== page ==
"In Arendt's thinking, it is the beginner who is the guarantor of political freedom, the beginner, born into speech, speaking to the world, to other beginners. The human social beginnings—of birth, of speech—define the shared condition—natality, in Arendt’s coinage—and ensure that action reveals the improbable yet always renewing freedom inherent in collective life. Without speech, she argues, action would lose its subjects and become violence." (Lisa Roberston)
The title of The Structure of Scientific Revolutions notwithstanding, Kuhn's view of science was a highly conservative one. He did not believe that revolutions were what was characteristic of science at all; rather, they were to be understood as exceptions to the "normal" functioning of a "mature" science. Moreover, since successor paradigms are "incommensurable" with their predecessors, it is not possible to say that a revolution brings us closer to the truth about nature. Different paradigms are always about different things. In a revolution, we don't learn more about apples but something more precise about oranges than we previously knew about those apples. The "adult" members of mature scientific discipline, like adults everywhere else, see revolutions as first and foremost annoying, and usually also scandalous. After all, a proposed revolution always proposes to undo the gains of the previous one, and will in any case turn accepted values on their head. This is not just effrontery, either: it will have very real effects on the hard-won privileges of the current elite members of a field.
But one of the marks of true adulthood, real maturity, of course, is the ability and willingness see beyond one's own self-interest and to think on behalf of the community's needs as a whole. The "great learning", or what Ezra Pound translated as Confucius's program of "adult study" was "rooted in watching with affection the way people grow". Mature adults may not desire revolutionary changes in their communities, but they are able to appreciate and even feel affection for growth. If a community really does begin to resemble the bleak nightmare of Orwell's 1984, it is because its leaders become resistant to any change or growth at all. When only ends justify means there can be no tolerance for beginnings. And yet, the ability to begin something is, as in Lisa Robertson's reading of Hannah Arendt, the essence of freedom, including the freedom of inquiry. Remove that ability and all action becomes violence.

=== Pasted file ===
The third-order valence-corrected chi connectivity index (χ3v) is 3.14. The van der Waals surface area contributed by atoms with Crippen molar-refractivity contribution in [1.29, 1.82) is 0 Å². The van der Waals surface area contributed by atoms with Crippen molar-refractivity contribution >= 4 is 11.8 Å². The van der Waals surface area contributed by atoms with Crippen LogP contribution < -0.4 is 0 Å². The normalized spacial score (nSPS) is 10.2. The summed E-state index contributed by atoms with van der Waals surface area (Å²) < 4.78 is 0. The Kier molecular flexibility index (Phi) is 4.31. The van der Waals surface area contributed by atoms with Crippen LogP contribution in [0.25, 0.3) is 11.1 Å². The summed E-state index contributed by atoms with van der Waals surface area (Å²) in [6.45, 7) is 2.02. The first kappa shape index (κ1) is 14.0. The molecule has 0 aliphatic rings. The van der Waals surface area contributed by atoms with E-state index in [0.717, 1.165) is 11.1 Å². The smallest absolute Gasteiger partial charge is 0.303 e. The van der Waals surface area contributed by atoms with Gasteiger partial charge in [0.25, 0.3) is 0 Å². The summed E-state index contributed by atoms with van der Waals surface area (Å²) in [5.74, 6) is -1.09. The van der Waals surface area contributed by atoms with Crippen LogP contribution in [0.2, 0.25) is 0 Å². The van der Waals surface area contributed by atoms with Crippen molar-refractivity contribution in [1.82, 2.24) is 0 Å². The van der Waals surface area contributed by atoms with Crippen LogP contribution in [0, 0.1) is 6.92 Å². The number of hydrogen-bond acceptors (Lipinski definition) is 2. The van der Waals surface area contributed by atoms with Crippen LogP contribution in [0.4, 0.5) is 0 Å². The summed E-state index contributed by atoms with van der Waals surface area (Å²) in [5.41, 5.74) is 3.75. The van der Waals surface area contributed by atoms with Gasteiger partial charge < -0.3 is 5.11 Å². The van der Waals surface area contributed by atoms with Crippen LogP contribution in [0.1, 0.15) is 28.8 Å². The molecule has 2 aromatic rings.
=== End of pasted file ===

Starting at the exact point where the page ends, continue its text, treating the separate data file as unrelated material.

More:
You know you're in trouble, I once said, when the only adult in the room is the enfant terrible. Sometimes, that is, maturity is just a pretense, sometimes we are only pretending to be adults in order to avoid the emergence of a shocking or painful truth. Sometimes what is called for is not another "exemplar" of normal science, but the exposure of a fundamental error in our whole way of thinking. And communities rarely have a dignified place for the individual who feels compelled to make this case, and this person is, indeed, as Andrew Shields has pointed out in the comments to Wednesday's post, often actually a crank or quack, obsessed with his or her own personal truth and inconsolably "oppressed" by the community consensus, no matter how well-founded. And it is therefore sadly the case that even a true revolutionary, even a wholly necessary "beginner", who has made a real discovery, will have to proceed under the suspicion that he or she is a crank, and will almost certainly suffer the derision of the soi-disant "adults" that make up the field. To really begin, then, perhaps always requires the insolence of a child.